Saturday, February 28, 2009

Ya se acabo

Saturday, February 22nd was the Chorizá in Ubrique. The Chorizá is perhaps one of the most popular and important festivities during the Ubrique Carnaval. It marks the official beginning of Carnaval, and the entire town gathers in the town square (below my house!) at 2:00 pm to listen to a government official (dressed in a costume in the true spirit of Carnaval) announce the festivities, to listen to the comparsas and chirigotas, and to...of course...drink and eat Chorizá (spanish sausage). After the opening ceremony/speech, the festivities continued up the narrow pedestrian streets of the Casco Antiguo (historic district of Ubrique), where whole-in-the-wall bars served a never ending supply of Cruzcampo (beer), and street bars provided Chorizá, and individual homeowners opened their residences to allow people to use the washrooms...for a small donation, of course. While everyone was eating and drinking, meandering from bar to bar, the various chirigotas and comparsas seranaded the people with their witty and catchy songs.

Once people got tired of the festivities outside in the Casco Antiguo (which is around 11:30 or midnight), they wandered down to Avenida España (the main "downtown" street in Ubrique) and hit the bars. The town comparsas and chirigotas continue to sing, the people continue to drink, and pass the night away with their friends and family. The streets and bars of Ubrique are packed, as this festival draws people from all the surrounding pueblos of Prado del Rey, El Bosque, Cortes, Grazalema, Benoacaz, etc. It truly is a Spanish experience that no one should miss.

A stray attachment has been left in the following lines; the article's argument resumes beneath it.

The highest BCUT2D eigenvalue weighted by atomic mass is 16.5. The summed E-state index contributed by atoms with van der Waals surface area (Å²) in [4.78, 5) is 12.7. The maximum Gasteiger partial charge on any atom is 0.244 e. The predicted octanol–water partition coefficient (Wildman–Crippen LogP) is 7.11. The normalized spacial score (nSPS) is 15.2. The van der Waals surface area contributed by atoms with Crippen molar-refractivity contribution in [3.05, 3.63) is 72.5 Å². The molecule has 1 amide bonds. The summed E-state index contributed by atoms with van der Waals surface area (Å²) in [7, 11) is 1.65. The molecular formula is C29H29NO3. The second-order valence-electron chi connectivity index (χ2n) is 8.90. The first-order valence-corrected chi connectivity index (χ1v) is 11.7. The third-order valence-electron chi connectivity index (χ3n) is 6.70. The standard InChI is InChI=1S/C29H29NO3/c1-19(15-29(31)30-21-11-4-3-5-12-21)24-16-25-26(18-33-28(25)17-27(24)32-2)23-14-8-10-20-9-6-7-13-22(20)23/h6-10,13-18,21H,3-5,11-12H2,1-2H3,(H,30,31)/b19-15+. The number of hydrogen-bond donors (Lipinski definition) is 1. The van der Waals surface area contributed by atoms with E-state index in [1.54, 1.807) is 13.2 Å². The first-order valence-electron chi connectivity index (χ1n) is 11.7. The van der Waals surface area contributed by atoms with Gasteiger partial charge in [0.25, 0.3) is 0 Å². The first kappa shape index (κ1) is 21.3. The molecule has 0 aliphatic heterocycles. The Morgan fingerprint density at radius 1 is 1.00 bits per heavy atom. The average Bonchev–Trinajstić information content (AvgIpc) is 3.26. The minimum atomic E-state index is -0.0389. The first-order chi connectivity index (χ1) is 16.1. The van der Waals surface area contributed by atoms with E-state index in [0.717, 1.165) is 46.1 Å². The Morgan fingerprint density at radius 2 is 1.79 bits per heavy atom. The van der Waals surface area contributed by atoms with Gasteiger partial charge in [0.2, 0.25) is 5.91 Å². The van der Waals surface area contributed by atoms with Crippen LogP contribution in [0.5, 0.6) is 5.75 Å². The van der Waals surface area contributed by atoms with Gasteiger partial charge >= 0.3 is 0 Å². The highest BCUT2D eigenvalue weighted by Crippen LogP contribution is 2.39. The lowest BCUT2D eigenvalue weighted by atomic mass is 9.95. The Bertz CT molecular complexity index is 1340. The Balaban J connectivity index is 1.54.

While the Chorizá is quite amazing, I would have to argue that the last weekend of Carnaval is the best. On Saturday, February 28th, the entire town (well, most people) filled the bars along Avenida España to listen to the music of Carnaval and eat Paella (a typical andalucian dish). By night fall, people returned to their homes, and around 10:30 pm, once again lined Avenida España. This time...however, everyone was dressed in elaborate costumes and in big groups. My friends and I (and yup, I was the only real blonde...and the only non-Spaniard) dressed as Musketeers. Instead of 3, however, there were 22. Everyone who dressed up then participated in the town parade, and paraded through the streets until they reached the Plaza del Ayuntamiento (town square...where I live). Once there, the botellón (drinking party) started...and didn´t finish until 8 in the morning. A band played all through the night, friends mingled, and drinks were either consumed or spilled. Overall, its one big costume party - probably one of the biggest you´ll ever see, and the longest lasting! These Spaniards truly know how to live it up and have fun. No one can argue with that.

On Sunday, March 1st, the last day of Carnaval, there was one last parade...that of the Patacabra (a tool used for working with leather, and a symbol of Ubrique). As it made its way from the Casco Antiguo to the end of town, the townspeople lined the streets and followed it, dancing and singing, all the way to the Plaza de las Palmeras. Once there, everyone filled the Plaza, and watched an impressive fireworks display. At the conclusion of the fireworks, the Patacabra (float) was set on fire to declare the end of Carnaval. Some people threw their costumes onto the burning Patacabra, and others just watched solemnly as it was engulfed in flames, then filed out of the Plaza to return home and prepare for Carnaval 2010. :) With any luck, I will be here again, too. Heck, you´ve gotta live life while you´re young, right?!

Y así se acababa.

And so it finished.

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